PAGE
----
Insurers proposals for young drivers
The ABI said all the evidence showed that newly passed young drivers were the riskiest on the road and that special care was needed to avoid them having accidents.
It said an 18-year-old was more than three times as likely as a 48-year-old to be involved in a crash, and that a third of drivers killed in car accidents were under 25. That was despite the fact that the under 25s form only one in eight of all car drivers.
Yet, somewhat contradictory, the ABI are suggesting reforms including allowing youngsters the opportunity to start learning to drive at just 16.
If learning to drive was added to the school curriculum, it would go a long way towards aiding their road safety awareness, but is any government ever likely to introduce such a scheme.
Currently, it seems the education system is very similar to the driver training profession in that it is results centred.
If driving instructors delivered a structured training programme prior to practical training sessions a solid foundation of knowledge and attitude would have already been laid.
It's also suggested people should spend at least a year learning to drive which is typical in many American states.
To drive in Florida legally, you'll be required to have a learner's license for a year, during which you must get at least 50 hours of driving experience, with 10 of those hours being at night.
Setting a minimum amount of training would encourage learning more freely without the pressures of passing in the shortest possible time.
'Intensive Driving Courses' or 'Crash Course' as they are sometimes called is also targeted by the ABI.
Learner drivers see intensive courses as a solution to getting through a driving test quickly, and avoiding some of the difficulties that hourly driving lessons can have.
The Insurers recognise the negative consequences of a condensed course of learning. Intensive courses by their very nature restrict the opportunities necessary to build a thorough comprehension of driving scenarios; indeed the impact for learners means the opportunity to master the basic understanding that supports safe driving is minimised.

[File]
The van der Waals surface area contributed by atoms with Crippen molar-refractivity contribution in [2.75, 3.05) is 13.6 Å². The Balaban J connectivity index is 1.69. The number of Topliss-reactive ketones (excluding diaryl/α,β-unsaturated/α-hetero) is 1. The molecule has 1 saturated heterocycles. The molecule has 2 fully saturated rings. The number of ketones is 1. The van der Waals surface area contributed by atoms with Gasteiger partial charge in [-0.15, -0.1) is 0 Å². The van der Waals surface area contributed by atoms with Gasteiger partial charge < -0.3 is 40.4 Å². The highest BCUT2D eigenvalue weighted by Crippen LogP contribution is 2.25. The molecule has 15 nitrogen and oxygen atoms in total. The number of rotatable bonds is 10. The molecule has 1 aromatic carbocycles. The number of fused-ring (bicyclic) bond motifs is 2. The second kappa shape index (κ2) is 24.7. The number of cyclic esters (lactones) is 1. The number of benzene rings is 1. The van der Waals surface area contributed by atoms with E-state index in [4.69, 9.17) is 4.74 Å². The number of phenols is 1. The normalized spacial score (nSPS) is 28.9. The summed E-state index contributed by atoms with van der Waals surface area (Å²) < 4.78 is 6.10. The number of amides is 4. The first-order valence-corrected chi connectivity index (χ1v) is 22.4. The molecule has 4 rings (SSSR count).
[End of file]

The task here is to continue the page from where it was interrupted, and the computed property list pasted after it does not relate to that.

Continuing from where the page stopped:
Other recommendations would be very difficult to police and may not be entirely practical such as limiting the times youngsters can drive.
Among the reforms insurers want to see are:
- A ban on learners being able to take an intensive driving course as their only method of passing
- But young drivers would be able to start learning earlier, at the age of 16 and a half
- The introduction of a new "graduated" licence for the first six months after passing a test
- During this time the number of young passengers that a newly-qualified driver could carry would be restricted
- They would also be banned from driving between 11:00pm and 4:00am for the first six months, unless they were driving to and from work or college
- There would be no blood alcohol allowed during those first six months
Whilst some of these proposals have merit, perhaps we should be looking to get people safer before they get on the road, rather than restricting them afterwards, because a lot of these proposals are very difficult to police.
Statistics may highlight the consequences of young drivers but these figures should not distract from the need to educate all drivers regardless of experience or age.
A middle aged driver doesn't automatically become a safe responsible driver just because they have held a driving licence for many years.
If we are considering a list of recommendations, perhaps we should add, re testing or a graduated level of vehicles to drive, similar to motor bikes.
Insurance companies should implement blackboxes for all drivers to monitor whether the car is staying within the speed limits, possibly with an opt-out option with an increased premium?
What do you think about the ABI recommendations, are they practical and could they be implemented successfully?
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